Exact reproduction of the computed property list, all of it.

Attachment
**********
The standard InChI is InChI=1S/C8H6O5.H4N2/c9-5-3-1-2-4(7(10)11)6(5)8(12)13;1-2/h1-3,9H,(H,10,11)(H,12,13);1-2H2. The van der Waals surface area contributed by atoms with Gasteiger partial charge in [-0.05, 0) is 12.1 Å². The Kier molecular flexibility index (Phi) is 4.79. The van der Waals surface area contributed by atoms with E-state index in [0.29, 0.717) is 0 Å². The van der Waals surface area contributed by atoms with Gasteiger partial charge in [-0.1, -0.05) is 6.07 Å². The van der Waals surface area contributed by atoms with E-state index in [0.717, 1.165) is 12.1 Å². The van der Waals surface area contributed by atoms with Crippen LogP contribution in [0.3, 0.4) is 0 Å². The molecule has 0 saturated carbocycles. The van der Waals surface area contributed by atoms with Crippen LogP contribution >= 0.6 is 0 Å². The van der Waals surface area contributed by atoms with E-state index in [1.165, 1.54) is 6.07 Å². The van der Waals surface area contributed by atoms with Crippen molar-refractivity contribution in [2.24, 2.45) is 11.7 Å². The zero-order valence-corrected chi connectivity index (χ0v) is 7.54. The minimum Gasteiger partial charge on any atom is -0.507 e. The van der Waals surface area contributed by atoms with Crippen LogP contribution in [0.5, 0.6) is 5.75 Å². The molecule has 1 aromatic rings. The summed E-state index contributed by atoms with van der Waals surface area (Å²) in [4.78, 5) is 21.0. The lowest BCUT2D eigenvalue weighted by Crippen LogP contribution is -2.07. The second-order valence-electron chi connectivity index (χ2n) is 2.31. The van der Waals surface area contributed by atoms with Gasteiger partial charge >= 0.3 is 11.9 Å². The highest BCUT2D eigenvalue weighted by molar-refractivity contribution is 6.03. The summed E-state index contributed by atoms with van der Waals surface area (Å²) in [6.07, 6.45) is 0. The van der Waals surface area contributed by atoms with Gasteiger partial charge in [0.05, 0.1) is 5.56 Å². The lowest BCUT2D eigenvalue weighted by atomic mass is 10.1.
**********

The standard InChI is InChI=1S/C8H6O5.H4N2/c9-5-3-1-2-4(7(10)11)6(5)8(12)13;1-2/h1-3,9H,(H,10,11)(H,12,13);1-2H2. The van der Waals surface area contributed by atoms with Gasteiger partial charge in [-0.05, 0) is 12.1 Å². The Kier molecular flexibility index (Phi) is 4.79. The van der Waals surface area contributed by atoms with E-state index in [0.29, 0.717) is 0 Å². The van der Waals surface area contributed by atoms with Gasteiger partial charge in [-0.1, -0.05) is 6.07 Å². The van der Waals surface area contributed by atoms with E-state index in [0.717, 1.165) is 12.1 Å². The van der Waals surface area contributed by atoms with Crippen LogP contribution in [0.3, 0.4) is 0 Å². The molecule has 0 saturated carbocycles. The van der Waals surface area contributed by atoms with Crippen LogP contribution >= 0.6 is 0 Å². The van der Waals surface area contributed by atoms with E-state index in [1.165, 1.54) is 6.07 Å². The van der Waals surface area contributed by atoms with Crippen molar-refractivity contribution in [2.24, 2.45) is 11.7 Å². The zero-order valence-corrected chi connectivity index (χ0v) is 7.54. The minimum Gasteiger partial charge on any atom is -0.507 e. The van der Waals surface area contributed by atoms with Crippen LogP contribution in [0.5, 0.6) is 5.75 Å². The molecule has 1 aromatic rings. The summed E-state index contributed by atoms with van der Waals surface area (Å²) in [4.78, 5) is 21.0. The lowest BCUT2D eigenvalue weighted by Crippen LogP contribution is -2.07. The second-order valence-electron chi connectivity index (χ2n) is 2.31. The van der Waals surface area contributed by atoms with Gasteiger partial charge >= 0.3 is 11.9 Å². The highest BCUT2D eigenvalue weighted by molar-refractivity contribution is 6.03. The summed E-state index contributed by atoms with van der Waals surface area (Å²) in [6.07, 6.45) is 0. The van der Waals surface area contributed by atoms with Gasteiger partial charge in [0.05, 0.1) is 5.56 Å². The lowest BCUT2D eigenvalue weighted by atomic mass is 10.1.